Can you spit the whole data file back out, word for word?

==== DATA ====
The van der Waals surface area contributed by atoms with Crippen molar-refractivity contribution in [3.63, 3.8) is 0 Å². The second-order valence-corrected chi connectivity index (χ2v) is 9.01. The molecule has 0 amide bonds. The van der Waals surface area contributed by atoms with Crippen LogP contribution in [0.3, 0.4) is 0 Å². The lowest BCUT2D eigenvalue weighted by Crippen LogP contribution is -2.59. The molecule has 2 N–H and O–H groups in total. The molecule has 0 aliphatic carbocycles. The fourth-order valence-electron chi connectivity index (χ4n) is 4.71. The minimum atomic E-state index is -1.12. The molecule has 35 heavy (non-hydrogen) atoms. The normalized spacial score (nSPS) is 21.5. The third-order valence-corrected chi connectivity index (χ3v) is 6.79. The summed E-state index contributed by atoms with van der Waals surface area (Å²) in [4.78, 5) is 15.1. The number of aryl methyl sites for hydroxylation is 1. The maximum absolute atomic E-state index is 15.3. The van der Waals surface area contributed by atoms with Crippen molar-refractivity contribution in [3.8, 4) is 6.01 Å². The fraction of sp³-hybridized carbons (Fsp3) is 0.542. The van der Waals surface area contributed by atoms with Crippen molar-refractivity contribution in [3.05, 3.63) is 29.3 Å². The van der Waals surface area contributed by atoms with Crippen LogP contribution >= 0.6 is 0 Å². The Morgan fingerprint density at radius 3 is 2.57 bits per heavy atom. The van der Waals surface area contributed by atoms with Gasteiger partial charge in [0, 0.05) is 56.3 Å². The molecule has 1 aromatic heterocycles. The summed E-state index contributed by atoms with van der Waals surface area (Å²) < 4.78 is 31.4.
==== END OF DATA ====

The van der Waals surface area contributed by atoms with Crippen molar-refractivity contribution in [3.63, 3.8) is 0 Å². The second-order valence-corrected chi connectivity index (χ2v) is 9.01. The molecule has 0 amide bonds. The van der Waals surface area contributed by atoms with Crippen LogP contribution in [0.3, 0.4) is 0 Å². The lowest BCUT2D eigenvalue weighted by Crippen LogP contribution is -2.59. The molecule has 2 N–H and O–H groups in total. The molecule has 0 aliphatic carbocycles. The fourth-order valence-electron chi connectivity index (χ4n) is 4.71. The minimum atomic E-state index is -1.12. The molecule has 35 heavy (non-hydrogen) atoms. The normalized spacial score (nSPS) is 21.5. The third-order valence-corrected chi connectivity index (χ3v) is 6.79. The summed E-state index contributed by atoms with van der Waals surface area (Å²) in [4.78, 5) is 15.1. The number of aryl methyl sites for hydroxylation is 1. The maximum absolute atomic E-state index is 15.3. The van der Waals surface area contributed by atoms with Crippen molar-refractivity contribution in [3.8, 4) is 6.01 Å². The fraction of sp³-hybridized carbons (Fsp3) is 0.542. The van der Waals surface area contributed by atoms with Crippen molar-refractivity contribution in [3.05, 3.63) is 29.3 Å². The van der Waals surface area contributed by atoms with Crippen LogP contribution >= 0.6 is 0 Å². The Morgan fingerprint density at radius 3 is 2.57 bits per heavy atom. The van der Waals surface area contributed by atoms with Gasteiger partial charge in [0, 0.05) is 56.3 Å². The molecule has 1 aromatic heterocycles. The summed E-state index contributed by atoms with van der Waals surface area (Å²) < 4.78 is 31.4.